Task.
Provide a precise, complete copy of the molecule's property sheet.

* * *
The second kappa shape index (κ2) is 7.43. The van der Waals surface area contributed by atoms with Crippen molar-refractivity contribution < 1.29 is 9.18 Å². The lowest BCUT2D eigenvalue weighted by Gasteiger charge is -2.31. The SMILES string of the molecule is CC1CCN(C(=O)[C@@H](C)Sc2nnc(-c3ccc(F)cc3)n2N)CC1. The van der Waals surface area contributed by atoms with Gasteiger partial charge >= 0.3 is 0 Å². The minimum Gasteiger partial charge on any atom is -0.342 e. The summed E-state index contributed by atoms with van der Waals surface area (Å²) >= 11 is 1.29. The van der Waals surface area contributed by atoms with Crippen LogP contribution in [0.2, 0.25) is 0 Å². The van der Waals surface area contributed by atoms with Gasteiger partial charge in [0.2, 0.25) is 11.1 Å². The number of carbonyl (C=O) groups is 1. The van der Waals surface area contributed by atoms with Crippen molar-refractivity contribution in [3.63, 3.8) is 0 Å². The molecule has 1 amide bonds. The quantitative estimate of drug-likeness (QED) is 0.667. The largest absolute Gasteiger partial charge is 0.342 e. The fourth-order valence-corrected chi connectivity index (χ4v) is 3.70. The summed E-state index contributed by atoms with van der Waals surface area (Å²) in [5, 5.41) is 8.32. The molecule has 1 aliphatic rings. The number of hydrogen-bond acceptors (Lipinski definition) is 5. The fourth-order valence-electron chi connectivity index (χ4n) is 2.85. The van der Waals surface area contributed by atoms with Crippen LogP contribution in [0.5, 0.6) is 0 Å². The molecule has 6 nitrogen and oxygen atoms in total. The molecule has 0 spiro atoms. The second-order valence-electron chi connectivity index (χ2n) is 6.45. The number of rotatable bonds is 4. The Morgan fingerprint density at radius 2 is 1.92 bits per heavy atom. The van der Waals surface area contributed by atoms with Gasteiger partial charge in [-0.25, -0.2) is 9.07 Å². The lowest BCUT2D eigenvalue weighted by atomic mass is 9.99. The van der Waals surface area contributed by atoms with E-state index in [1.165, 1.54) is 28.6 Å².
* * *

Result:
The second kappa shape index (κ2) is 7.43. The van der Waals surface area contributed by atoms with Crippen molar-refractivity contribution < 1.29 is 9.18 Å². The lowest BCUT2D eigenvalue weighted by Gasteiger charge is -2.31. The SMILES string of the molecule is CC1CCN(C(=O)[C@@H](C)Sc2nnc(-c3ccc(F)cc3)n2N)CC1. The van der Waals surface area contributed by atoms with Gasteiger partial charge >= 0.3 is 0 Å². The minimum Gasteiger partial charge on any atom is -0.342 e. The summed E-state index contributed by atoms with van der Waals surface area (Å²) >= 11 is 1.29. The van der Waals surface area contributed by atoms with Crippen LogP contribution in [0.2, 0.25) is 0 Å². The van der Waals surface area contributed by atoms with Gasteiger partial charge in [0.2, 0.25) is 11.1 Å². The number of carbonyl (C=O) groups is 1. The van der Waals surface area contributed by atoms with Crippen molar-refractivity contribution in [3.63, 3.8) is 0 Å². The molecule has 1 amide bonds. The quantitative estimate of drug-likeness (QED) is 0.667. The largest absolute Gasteiger partial charge is 0.342 e. The fourth-order valence-corrected chi connectivity index (χ4v) is 3.70. The summed E-state index contributed by atoms with van der Waals surface area (Å²) in [5, 5.41) is 8.32. The molecule has 1 aliphatic rings. The number of hydrogen-bond acceptors (Lipinski definition) is 5. The fourth-order valence-electron chi connectivity index (χ4n) is 2.85. The van der Waals surface area contributed by atoms with Crippen LogP contribution in [0.5, 0.6) is 0 Å². The molecule has 6 nitrogen and oxygen atoms in total. The molecule has 0 spiro atoms. The second-order valence-electron chi connectivity index (χ2n) is 6.45. The number of rotatable bonds is 4. The Morgan fingerprint density at radius 2 is 1.92 bits per heavy atom. The van der Waals surface area contributed by atoms with Gasteiger partial charge in [-0.25, -0.2) is 9.07 Å². The lowest BCUT2D eigenvalue weighted by atomic mass is 9.99. The van der Waals surface area contributed by atoms with E-state index in [1.165, 1.54) is 28.6 Å².